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Gender, Love and Migration

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Special Guest Seminars

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Four one-off seminars

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Beyond Impact?

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person finding a way out

Refugees and the Economy

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Talking Oxford

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Migration Research – where next?

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Wellbeing and Migration in the UK

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Arrival Cities

Michaelmas term 2014

Borders of the welfare state

Trinity term 2014

Boundaries of Freedom

Hilary term 2014

Rethinking Migration

Trinity term 2013

Migration Journeys

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Everyday multiculturalism

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Gender, Migration and Citizenship

Gender, Migration and Citizenship

Seminar Series Michaelmas 2009

Immigration and Low-wage Labour Markets

Immigration and Low-wage Labour Markets

Seminar Series Hilary Term 2009

Migration, Welfare and Inequalities

Migration, Welfare and Inequalities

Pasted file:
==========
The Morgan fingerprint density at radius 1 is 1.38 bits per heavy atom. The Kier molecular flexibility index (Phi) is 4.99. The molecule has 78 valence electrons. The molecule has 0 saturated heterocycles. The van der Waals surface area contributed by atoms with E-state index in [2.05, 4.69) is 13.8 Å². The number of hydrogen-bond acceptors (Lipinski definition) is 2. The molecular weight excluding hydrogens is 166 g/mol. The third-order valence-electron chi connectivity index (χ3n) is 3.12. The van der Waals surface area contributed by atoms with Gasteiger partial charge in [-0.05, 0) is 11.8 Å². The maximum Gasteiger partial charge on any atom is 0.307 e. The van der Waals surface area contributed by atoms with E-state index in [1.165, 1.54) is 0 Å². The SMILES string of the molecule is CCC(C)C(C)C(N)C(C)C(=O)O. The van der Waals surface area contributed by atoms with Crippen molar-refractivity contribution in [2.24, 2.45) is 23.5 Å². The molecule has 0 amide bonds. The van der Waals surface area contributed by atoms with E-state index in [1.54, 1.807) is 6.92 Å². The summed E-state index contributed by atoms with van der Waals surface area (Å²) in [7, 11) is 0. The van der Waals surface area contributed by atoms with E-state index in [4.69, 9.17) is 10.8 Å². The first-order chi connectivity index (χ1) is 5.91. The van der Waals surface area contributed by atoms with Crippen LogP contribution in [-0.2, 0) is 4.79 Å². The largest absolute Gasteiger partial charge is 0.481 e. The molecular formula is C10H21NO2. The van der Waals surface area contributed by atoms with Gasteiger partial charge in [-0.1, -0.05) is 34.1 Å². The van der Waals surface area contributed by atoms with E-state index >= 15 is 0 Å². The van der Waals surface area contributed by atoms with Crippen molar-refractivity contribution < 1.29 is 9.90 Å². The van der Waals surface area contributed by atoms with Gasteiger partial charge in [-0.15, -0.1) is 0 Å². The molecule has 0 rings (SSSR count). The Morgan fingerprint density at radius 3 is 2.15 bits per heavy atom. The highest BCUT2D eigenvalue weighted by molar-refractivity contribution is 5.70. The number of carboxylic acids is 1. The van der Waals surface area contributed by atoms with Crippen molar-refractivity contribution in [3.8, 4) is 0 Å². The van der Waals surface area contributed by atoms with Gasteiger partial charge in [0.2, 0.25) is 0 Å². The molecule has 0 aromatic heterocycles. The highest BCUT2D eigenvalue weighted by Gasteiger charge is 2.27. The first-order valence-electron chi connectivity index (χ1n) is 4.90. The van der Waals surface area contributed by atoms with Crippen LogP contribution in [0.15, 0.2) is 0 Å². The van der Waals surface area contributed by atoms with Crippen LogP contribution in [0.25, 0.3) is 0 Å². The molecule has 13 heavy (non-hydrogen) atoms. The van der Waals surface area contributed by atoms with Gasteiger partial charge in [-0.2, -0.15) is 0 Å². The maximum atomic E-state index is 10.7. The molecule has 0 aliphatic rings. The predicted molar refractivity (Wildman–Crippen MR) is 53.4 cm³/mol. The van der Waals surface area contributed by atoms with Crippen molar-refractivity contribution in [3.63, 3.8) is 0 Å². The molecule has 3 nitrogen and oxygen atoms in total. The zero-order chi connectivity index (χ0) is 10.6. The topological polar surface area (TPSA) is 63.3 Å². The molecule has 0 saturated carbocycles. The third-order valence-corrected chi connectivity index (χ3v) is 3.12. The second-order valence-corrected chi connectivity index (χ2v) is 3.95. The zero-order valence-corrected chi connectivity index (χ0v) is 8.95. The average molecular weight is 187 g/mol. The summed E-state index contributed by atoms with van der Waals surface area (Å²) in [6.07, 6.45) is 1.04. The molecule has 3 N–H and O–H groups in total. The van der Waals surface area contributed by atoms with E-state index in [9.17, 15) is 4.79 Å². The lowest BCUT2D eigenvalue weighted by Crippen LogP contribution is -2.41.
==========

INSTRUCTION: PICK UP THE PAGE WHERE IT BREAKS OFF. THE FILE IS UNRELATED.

Seminar Series Michaelmas Term 2008

Migration and Cultural Production

Migration and Cultural Production

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Critical Epistemologies of Migration

Critical Epistemologies of Migration

Seminar Series Hilary Term 2008

New Trends in Contemporary Migration

New Trends in Contemporary Migration

Seminar Series Michaelmas Term 2007

Perspectives on African Migration

Perspectives on African Migration

Seminar Series Trinity Term 2007

States and Emigrants

States and Emigrants

Seminar Series Trinity Term 2006

Racism and the new immigration: theories and practices

Racism and the new immigration: theories and practices

Seminar Series Michaelmas Term 2005

The Anthropology of Migration and Multiculturalism

The Anthropology of Migration and Multiculturalism

Seminar Series Trinity Term 2005

Contemporary International Migration – Key Issues

Contemporary International Migration – Key Issues

Seminar Series Hilary Term 2005